Dr. Plowe is Professor of Medicine, Molecular Genetics and Immunology, and Global Health at Duke University, where he has directed the Duke Global Health Institute since 2018. He received his MD degree from Cornell University Medical College and his MPH at the Columbia University School of Public Health. He completed residency in internal medicine at St. Luke's Hospital in New York, a malaria research fellowship at NIH and a clinical infectious diseases fellowship at the Johns Hopkins School of Medicine. He is widely recognized for his research on the molecular epidemiology of drug-resistant and "vaccine-resistant" malaria, and presently co-directs an NIH International Center of Excellence for Malaria Research based in Myanmar, China and Bangladesh.
Eric Schoomaker, MD, PhD, Lieutenant General, US Army (retired)
Scholar-in-Residence and Distinguished Professor
Dr. Schoomaker is Professor and Vice Chair for Leadership, Centers and Programs in Military & Emergency Medicine within the School of Medicine of the Uniformed Services University of the Health Sciences. General Schoomaker served as the 42nd Surgeon General of the US Army and Commanding General of the US Army Medical Command. He is an internist and hematologist who has led medical centers such as Walter Reed Army Medical Center; the US Army Medical Research & Materiel Command and Fort Detrick, MD; health regional commands; a community hospital and a multi-functional deployable medical brigade. His interests are in health & healthcare leadership, community well-being and comprehensive integrated pain management.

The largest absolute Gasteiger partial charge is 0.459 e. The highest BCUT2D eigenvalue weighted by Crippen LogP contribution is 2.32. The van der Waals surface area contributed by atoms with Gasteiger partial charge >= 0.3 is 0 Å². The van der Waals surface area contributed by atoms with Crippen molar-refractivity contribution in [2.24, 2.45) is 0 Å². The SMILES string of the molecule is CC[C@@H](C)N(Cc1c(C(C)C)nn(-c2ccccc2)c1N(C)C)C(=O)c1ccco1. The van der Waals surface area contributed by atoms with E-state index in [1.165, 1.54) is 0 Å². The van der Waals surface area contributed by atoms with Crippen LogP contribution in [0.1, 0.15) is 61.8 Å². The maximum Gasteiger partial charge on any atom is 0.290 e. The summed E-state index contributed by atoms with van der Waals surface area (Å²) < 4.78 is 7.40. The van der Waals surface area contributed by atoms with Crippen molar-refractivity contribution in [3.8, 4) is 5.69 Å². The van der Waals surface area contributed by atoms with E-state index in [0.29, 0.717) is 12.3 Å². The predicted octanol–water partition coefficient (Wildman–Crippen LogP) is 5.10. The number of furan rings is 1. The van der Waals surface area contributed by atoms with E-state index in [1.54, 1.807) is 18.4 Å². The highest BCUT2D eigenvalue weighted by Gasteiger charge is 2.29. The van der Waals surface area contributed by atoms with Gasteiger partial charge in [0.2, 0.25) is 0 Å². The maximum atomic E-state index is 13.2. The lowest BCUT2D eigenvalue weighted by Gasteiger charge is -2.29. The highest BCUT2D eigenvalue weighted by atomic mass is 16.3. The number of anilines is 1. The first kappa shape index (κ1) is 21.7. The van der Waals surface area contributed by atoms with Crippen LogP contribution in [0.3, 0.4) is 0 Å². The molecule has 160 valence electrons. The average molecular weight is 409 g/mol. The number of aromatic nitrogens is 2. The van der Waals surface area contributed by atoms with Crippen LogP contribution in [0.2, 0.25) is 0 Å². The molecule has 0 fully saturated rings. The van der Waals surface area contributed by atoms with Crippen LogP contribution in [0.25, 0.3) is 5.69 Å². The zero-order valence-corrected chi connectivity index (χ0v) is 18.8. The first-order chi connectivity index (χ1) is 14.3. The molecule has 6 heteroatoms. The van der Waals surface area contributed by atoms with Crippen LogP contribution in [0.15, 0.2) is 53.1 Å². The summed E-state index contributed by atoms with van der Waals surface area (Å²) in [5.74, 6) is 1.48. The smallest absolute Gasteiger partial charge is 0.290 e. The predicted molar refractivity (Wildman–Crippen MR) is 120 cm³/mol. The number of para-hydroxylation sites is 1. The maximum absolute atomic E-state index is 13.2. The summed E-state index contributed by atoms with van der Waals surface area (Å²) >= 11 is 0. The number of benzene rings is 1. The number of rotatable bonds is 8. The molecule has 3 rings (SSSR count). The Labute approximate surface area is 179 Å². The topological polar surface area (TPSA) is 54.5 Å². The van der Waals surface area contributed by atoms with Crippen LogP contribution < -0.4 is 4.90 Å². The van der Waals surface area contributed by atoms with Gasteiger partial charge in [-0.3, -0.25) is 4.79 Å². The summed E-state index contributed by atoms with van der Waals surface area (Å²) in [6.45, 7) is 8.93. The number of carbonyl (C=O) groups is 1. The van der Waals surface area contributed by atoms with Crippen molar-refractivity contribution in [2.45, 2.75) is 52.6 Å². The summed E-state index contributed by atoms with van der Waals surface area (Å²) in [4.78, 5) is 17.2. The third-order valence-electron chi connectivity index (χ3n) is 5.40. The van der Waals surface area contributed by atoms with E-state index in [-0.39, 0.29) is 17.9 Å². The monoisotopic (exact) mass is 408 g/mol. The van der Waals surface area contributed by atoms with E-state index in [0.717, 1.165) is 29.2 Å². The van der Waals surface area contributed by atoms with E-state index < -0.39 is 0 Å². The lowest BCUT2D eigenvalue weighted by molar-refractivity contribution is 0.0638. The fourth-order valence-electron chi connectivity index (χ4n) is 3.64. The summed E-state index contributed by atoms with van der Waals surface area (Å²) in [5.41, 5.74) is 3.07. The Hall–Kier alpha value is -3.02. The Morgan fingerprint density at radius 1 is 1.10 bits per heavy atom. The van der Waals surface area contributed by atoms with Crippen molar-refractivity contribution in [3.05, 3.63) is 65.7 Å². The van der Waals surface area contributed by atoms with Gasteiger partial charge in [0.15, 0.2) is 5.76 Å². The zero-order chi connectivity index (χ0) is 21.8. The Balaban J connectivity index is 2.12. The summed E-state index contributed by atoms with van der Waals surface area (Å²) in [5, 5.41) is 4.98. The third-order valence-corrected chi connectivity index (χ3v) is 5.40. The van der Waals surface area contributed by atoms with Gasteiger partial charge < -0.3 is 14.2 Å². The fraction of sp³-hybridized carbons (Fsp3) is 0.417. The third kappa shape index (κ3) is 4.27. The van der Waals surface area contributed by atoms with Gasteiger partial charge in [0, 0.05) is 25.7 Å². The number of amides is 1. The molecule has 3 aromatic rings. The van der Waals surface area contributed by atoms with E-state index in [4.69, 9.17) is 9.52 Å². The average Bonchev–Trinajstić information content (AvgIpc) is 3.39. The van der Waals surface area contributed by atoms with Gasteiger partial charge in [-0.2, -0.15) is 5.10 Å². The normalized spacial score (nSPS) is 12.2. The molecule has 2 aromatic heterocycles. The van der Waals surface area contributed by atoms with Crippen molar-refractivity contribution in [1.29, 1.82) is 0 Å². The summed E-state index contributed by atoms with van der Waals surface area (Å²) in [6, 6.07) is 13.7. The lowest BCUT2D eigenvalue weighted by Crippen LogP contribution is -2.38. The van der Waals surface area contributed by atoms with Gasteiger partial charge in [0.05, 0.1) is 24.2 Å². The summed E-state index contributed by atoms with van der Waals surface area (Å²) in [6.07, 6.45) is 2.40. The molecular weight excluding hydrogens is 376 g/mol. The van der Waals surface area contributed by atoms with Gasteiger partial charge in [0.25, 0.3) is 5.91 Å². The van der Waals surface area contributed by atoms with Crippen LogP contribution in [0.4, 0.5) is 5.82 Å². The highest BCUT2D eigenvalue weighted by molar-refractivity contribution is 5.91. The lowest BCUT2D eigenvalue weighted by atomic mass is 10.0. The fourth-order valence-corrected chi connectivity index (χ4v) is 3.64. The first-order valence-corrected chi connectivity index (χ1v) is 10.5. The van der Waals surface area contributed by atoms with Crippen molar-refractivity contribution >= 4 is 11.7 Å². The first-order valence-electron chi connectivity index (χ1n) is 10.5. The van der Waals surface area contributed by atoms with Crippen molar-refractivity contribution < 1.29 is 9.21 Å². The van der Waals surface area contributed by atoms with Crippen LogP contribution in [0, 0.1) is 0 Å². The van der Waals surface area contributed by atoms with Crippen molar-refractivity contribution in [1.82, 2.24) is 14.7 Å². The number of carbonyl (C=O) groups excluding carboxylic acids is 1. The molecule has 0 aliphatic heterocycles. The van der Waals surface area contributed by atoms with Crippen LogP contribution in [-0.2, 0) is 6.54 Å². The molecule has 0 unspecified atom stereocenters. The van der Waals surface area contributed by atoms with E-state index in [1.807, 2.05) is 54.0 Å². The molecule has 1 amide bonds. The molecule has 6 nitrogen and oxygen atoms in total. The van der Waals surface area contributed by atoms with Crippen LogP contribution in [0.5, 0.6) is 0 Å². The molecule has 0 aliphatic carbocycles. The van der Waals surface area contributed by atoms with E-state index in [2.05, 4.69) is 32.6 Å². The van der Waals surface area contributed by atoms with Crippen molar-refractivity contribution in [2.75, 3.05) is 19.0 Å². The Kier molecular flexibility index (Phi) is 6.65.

Alfred Sommer, MD, MHS
Professor of Epidemiology
Dr. Sommer was Dean of the Johns Hopkins Bloomberg School of Public Health from 1990 to 2005. His research interests include outcome assessments, child survival, epidemiology of visual disorders, glaucoma, vitamin A deficiency, blindness prevention strategies, cost-benefit analysis, the growing interface between medicine and public health and clinical guidelines.